Updated: Jun 24
Buy Now Pay Later (BNPL) is a term used to describe microcredit financing whereby a customer can pay just a fraction of the total price in order to receive a product or service. BNPL service providers cover the full costs at the moment of payment or shortly after, paying the merchant directly on behalf of the customer, who will later reimburse the provider. On the surface, this can seem like a pretty sweet deal to all parties involved.
The customer can buy a new pair of shoes for a downpayment four times less than the marked price, perfect for someone who wants to make the most of a sale but can’t wait until payday. The merchant is happy because the item sells, but not only for this reason.
Buy Now Pay Later services increase retail conversion rates by 20% to 30%, meaning more people are purchasing what used to sit dormant in their ‘basket’. The sale through BNPL is also larger than without, lifting the average ticket size between 30% and 50%, so instead of selling $100 worth of shoes, the merchant sells $130 (on a bad day).
The BNPL providers themselves are also raking in the cash, mainly from fees they charge merchants, late fees to customers, and interest on repayments. According to research from Global News Wire, the Gross Merchandise Value of BNPL is expected to skyrocket between now and 2028.
BNPL providers in Europe will be making the most money, followed closely by providers servicing Asia Pacific, including Australia. As explained by ProductMint, in the United States, Swedish BNPL FinTech Klarna charges merchants a $0.30 fixed transaction fee per purchase, on top of a variable fee ranging from 3.29% and 5.99%. Using the estimations for 2028, this will mean that European BNPL providers will be sharing a minimum of $28.3 billion between them (860 x 0.0329), not counting the fixed fees.
There is a growing prevalence of BNPL services in the Asia Pacific region, however even in Australia, its most mature market, they account for a mere 5% of all E-commerce transactions. In other words, BNPL trends are fairly new and there is still room for enormous growth and economic potential.
Traditional lenders are now competing with 5 main BNPL business models
As start-ups and traditional lenders catch on to the BNPL trend, they innovate to create their own unique models, as identified by McKinsey. Understanding these models gives a sense of the segments they target, the merchant and consumer needs they address, and business models banks and traditional lenders are competing with.
Integrated shopping apps
The leading BNPL providers, such as Klarna, afterpay, affirm and PayPal are building integrated shopping platforms that go beyond pure financing offerings and are looking to highly engage consumers through the entire purchase journey, with an aspiration to become “super apps” that offer shopping, payments, financing, and banking products all on a single platform.
Merchants partner with BNPL providers to maximise customer cart size and increase decisiveness at checkout
BNPL provider absorbs all credit risk in return for fees
Customer account with BNPL provider can be created automatically to establish repayments
On day of purchase, only ¼ (25%) of total value is due
Card-linked instalment offerings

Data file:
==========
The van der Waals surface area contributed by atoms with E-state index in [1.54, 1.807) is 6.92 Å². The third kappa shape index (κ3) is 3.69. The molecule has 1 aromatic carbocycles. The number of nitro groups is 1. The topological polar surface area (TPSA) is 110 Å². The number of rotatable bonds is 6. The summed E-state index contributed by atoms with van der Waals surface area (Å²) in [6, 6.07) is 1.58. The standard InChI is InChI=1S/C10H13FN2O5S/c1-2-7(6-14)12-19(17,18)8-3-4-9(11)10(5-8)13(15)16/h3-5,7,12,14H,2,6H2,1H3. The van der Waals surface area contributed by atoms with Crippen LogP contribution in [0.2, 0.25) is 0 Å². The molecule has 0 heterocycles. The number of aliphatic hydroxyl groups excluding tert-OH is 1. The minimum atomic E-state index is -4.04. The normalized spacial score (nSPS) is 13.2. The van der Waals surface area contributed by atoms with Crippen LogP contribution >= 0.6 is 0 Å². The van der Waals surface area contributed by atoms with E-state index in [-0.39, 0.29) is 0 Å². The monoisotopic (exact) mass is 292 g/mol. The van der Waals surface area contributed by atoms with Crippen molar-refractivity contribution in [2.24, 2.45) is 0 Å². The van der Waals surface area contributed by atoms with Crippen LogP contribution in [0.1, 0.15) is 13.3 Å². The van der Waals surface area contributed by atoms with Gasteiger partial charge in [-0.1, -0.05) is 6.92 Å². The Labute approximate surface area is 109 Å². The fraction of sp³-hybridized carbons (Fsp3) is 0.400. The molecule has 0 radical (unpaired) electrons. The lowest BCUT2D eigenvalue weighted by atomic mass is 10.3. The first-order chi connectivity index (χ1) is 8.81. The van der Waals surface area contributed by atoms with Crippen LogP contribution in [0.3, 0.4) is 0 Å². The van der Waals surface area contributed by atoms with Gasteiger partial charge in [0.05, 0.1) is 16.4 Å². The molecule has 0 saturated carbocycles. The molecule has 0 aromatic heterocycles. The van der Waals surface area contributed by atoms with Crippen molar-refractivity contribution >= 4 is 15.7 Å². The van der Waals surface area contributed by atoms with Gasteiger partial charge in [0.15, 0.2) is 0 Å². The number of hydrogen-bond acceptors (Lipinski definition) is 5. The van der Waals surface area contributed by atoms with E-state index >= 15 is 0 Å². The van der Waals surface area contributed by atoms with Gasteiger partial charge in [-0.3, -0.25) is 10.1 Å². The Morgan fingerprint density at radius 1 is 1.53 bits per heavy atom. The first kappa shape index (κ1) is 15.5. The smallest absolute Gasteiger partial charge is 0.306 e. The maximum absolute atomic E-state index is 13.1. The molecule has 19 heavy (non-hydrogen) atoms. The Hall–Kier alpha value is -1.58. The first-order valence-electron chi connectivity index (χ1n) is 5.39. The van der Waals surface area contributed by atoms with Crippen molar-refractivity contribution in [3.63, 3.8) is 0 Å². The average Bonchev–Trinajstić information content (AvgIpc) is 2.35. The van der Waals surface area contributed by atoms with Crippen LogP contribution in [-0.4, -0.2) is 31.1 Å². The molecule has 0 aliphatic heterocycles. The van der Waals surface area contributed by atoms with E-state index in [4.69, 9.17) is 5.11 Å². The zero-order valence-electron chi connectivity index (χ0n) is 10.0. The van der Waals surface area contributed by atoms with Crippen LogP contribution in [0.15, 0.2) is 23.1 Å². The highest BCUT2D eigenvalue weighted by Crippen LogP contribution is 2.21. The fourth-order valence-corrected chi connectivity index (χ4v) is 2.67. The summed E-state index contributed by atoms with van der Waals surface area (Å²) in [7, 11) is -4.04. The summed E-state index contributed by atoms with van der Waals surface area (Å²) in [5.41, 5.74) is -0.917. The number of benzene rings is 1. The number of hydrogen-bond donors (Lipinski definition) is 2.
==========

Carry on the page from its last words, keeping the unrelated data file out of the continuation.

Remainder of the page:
Card-linked instalments are the prevalent form of financing at Point-of-sale across Asia and Latin America. This model has the potential to scale and expand to the US and Europe as providers can enable merchant-subsidised offers.
Customers pay for purchases in instalments through their issued debit cards
Pre-purchase: A consumer plans for a purchase in advance and preemptively sets up an instalment plan
During purchase: At checkout, the consumer selects payment through instalments
Post-purchase: A consumer has already made the purchase and prefers to be reimbursed by the BNPL provider, then pay it off gradually through instalments
Services can be offered through bank subscriptions (Neo-banks: Monzo Flex offers During Purchase & Post-purchase options, N26 Installments offers Post-purchase) (Banks: partner with Visa Instalments, Mastercard Instalments)
Card-linked instalments are often used for high ticket purchases (above $1,000) and are offered by FinTechs as a Prepayment and Post-payment option in order to increase the Equated Monthly Instalment (EMI) conversions
Off-card financing solutions
Typically, off-card financing solutions, such as Affirm and Uplift, offer financing on midsize purchases and require payment in monthly instalments. The average ticket size is close to USD$800, and the average tenure of the loans is about eight or nine months. Affirm, for example, has enabled upwards of $1 billion in consumer loans through Peloton, the company offering virtual, on-demand workouts.
Unlike Pay in 4 solutions, which are entirely merchant subsidised (0 percent annual percentage rate for consumers), off-card financing models also have originations where consumers are paying an APR—at times partially subsidised by the merchant—in the case of lower-margin industries, such as travel.
Similar to Integrated shopping apps, these solutions can be offered without the consumer owning a debit card
Point of difference: ability to serve consumers with higher credit scores, for larger payments (between $250 and $3,000) such as home appliances and fitness machines
Customers will pay APR on instalments, which are occasionally subsidised in part by merchants
About 80% of consumers who use this type of BNPL already own a credit card, but prefer this cheaper financing option or easier payment terms
Customers unlikely to use this option more than a few times a year
Virtual Rent-to-own models
Players, including AcceptanceNow and Progressive Leasing, are primarily targeting the subprime consumer base and have very high implied APRs. The model targets customers who lack the credit to qualify for other financing options.
Unlike other models, here the merchants are not heavily subsidising APRs, and instead larger merchants will receive rebates from providers. Categories are typically limited to goods that can, in theory, be repossessed. Originations are across two main categories: mattresses/furniture and electronics/appliances, but players are expanding into other products.